The negotiators also agreed to continue strengthening measures to prevent and suppress contraband and fake goods crossing their borders.

8. The negotiators agreed to promote further co-operation to develop transport infrastructure to link the border zones of both countries and encourage border authorities to use their respective resources for mutual co-operation. They also agreed to promote implementation of cross-border transport services at the key international checkpoints identified in the Agreement on Road Transport Protocol.

The negotiators agreed to accelerate construction of Road 78 from Ban Lung to O Yadav, Rattanakiri Province, Cambodia, and the feasibility study for the Chrey Thom bridge, Kandal Province, to Khanh Binh, An Giang Province.

9. The negotiators agreed to promote the construction of the 220kV transmission line from the border to Phnom Penh. It was also agreed to encourage Vietnamese companies to invest in electricity generation in Cambodia. Cambodian will facilitate the building of two hydro-electricity stations on the Sesan river by Viet Nam companies after they complete their feasibility studies in June 2009.

The negotiators agreed to facilitate Viet Nam companies to conduct feasibility studies and explore for oil and minerals in Cambodia. Viet Nam will conduct short training course on oil exploration for Cambodia.

10. The negotiators agreed to continue mutual support in developing agriculture and promoting investment industry using agricultural produced in areas along the border.

The promotion of rubber cultivation in border provinces was also agreed with companies of the two countries to work in partnership to secure appropriate concession of land for rubber in accordance with Cambodian law.

Both agreed to continue to protect and take measures against insects that destroy rice and other crops and jointly maintain natural resources, ecosystems and wildlife.

Both agreed to help farmers of both countries to use water from rivers and canals along the border.

11. The negotiators agreed to continue to co-operate in providing border medical services. Viet Nam will help Cambodian provinces with medical checks for the treatment of eyes disease among Cambodians living on the border by allowing them enter Viet Nam and seek medical treatment at Vietnamese provincial hospitals for the same fees as paid by Vietnamese.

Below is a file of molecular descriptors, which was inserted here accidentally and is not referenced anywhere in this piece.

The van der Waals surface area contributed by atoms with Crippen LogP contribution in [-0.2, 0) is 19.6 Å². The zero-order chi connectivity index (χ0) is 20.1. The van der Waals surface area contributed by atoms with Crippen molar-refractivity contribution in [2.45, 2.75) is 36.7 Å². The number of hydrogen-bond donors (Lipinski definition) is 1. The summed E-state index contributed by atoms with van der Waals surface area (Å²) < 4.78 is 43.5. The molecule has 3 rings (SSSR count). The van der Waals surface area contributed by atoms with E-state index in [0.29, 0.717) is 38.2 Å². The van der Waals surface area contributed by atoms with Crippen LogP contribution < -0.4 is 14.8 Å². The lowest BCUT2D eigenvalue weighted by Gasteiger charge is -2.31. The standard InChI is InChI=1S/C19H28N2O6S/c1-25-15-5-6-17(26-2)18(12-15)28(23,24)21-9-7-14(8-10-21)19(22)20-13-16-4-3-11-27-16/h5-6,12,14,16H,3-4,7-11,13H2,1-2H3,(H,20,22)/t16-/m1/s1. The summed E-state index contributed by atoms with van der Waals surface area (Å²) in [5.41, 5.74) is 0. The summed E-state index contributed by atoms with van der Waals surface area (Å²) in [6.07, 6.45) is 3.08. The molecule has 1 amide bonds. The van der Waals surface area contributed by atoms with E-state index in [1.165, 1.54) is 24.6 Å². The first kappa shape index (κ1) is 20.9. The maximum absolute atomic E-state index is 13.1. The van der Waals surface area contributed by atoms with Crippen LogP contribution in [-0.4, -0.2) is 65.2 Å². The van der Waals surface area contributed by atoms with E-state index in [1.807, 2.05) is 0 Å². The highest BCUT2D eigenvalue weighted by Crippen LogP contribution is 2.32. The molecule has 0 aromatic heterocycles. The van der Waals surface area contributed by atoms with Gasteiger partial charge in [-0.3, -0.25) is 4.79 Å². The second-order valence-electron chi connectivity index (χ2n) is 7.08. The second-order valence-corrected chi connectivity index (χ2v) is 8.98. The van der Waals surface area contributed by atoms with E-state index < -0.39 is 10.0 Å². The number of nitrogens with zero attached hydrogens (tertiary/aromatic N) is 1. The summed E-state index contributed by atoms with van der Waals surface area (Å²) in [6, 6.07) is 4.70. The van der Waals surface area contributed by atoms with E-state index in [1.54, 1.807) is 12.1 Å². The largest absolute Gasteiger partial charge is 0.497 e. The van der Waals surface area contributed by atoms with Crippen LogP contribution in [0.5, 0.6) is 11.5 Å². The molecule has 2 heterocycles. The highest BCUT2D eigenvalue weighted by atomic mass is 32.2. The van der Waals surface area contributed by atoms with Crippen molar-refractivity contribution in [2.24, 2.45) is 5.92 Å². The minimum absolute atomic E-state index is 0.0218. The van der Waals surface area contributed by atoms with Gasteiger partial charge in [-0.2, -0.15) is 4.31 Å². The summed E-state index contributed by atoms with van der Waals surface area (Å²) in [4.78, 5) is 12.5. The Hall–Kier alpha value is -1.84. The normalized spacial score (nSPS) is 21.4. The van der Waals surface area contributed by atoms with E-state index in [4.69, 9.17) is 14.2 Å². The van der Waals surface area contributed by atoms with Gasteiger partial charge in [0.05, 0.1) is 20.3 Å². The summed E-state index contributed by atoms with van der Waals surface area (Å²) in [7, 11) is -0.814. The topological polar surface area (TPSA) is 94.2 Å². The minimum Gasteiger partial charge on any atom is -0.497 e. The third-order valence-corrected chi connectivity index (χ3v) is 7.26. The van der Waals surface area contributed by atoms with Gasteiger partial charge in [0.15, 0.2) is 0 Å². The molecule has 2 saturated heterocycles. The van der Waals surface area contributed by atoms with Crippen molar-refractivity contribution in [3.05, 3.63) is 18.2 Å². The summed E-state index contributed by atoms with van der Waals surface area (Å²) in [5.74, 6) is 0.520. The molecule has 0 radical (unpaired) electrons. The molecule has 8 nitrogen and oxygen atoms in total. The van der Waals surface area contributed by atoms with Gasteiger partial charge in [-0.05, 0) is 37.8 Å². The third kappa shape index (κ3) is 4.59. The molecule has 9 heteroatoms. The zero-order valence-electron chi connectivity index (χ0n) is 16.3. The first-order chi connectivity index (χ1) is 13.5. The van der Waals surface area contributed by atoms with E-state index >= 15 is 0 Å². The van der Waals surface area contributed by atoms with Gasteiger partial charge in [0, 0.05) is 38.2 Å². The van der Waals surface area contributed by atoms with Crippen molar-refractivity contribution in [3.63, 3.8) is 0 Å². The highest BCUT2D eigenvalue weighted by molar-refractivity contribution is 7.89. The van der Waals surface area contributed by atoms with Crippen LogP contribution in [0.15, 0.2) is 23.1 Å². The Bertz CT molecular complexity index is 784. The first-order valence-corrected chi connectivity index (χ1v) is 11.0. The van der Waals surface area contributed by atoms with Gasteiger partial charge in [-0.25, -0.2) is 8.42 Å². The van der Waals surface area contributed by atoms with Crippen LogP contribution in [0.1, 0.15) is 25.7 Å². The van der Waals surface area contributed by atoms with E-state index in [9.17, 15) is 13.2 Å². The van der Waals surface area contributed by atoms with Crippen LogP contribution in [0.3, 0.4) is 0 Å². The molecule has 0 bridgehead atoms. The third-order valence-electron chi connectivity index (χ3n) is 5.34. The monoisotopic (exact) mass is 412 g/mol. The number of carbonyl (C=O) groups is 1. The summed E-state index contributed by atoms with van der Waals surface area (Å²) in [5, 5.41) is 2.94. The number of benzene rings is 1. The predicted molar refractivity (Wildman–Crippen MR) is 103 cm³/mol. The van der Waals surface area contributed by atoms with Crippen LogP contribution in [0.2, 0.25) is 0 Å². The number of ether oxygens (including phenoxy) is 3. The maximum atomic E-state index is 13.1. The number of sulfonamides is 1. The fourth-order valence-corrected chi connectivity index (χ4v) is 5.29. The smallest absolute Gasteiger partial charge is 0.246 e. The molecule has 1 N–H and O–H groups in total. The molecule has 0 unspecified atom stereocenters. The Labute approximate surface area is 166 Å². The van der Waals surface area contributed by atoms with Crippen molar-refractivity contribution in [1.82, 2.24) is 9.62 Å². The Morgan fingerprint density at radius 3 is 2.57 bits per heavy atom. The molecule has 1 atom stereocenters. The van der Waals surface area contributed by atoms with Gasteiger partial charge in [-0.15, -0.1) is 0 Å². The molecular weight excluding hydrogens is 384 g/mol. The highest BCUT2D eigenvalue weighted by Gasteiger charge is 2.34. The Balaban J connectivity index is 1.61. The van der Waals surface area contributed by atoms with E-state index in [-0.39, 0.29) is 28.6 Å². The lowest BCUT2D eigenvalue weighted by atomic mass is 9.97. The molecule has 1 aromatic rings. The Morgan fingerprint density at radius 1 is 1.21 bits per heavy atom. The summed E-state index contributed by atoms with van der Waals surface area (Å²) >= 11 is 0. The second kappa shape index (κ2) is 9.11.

12. The negotiators agreed to continue mutual support in the building of the capacity of personnel for the border provinces. Cultural and sports exchange will be promoted and the young and people on both sides of the border encouraged to jointly organise events.

13. The negotiators agreed to the joint promotion of tourism in the border provinces.

14. The negotiators welcomed the implementation of the demarcation of the border based on the Border Demarcation Supplementary Treaty. It was also agreed to give high priority to border demarcation and quicken the process.

15. The negotiators evaluated co-operation between the two countries and said agreed to effective measures to maintain public order at their border. This would include the further strengthening of security and public order at the border to ensure peace, friendship, co-operation and sustainable development. Both countries would continue to tighten control of illegal migration, illicit drug trafficking, human trafficking, particularly women and children and cross-border crime.

The negotiators reiterated their policy of their countries to prevent the use of their territory by hostile forces against the security of both countries. They also agreed to promote co-operation to resolve any border differences in the spirit of friendship, peace, and mutual understanding.

16. The negotiators agreed to ask their Governments, ministries, and institutions to continue their support of local authorities in border provinces so as to promote effective co-operation between their border provinces.

17. The negotiators agreed to establish new border checkpoints, change the names of some and consider the upgrading of others so as to facilitate border crossing by residents and the peoples of both countries to encourage the exchange of goods and services.

18. The negotiators supported the in principle approval of both Governments for the peoples of both countries who hold ordinary passports to be visa exempt.

19. The negotiators expressed great satisfaction with the border events organised to commemorate the 40th anniversary of the establishment of diplomatic relations between Cambodia and Viet Nam – June 26, 1967-June 26, 2007.

20. The negotiators agreed to continue regular meetings between border provinces, districts and communes to further promote implementation of the agreed points and draft new plans for co-operation for their Governments to consider.

21. The negotiators agreed to organise the 5th Co-operation and Development Meeting for Cambodia-Viet Nam Border Provinces in Viet Nam in 2009 at a venue and time to be announced. — VNS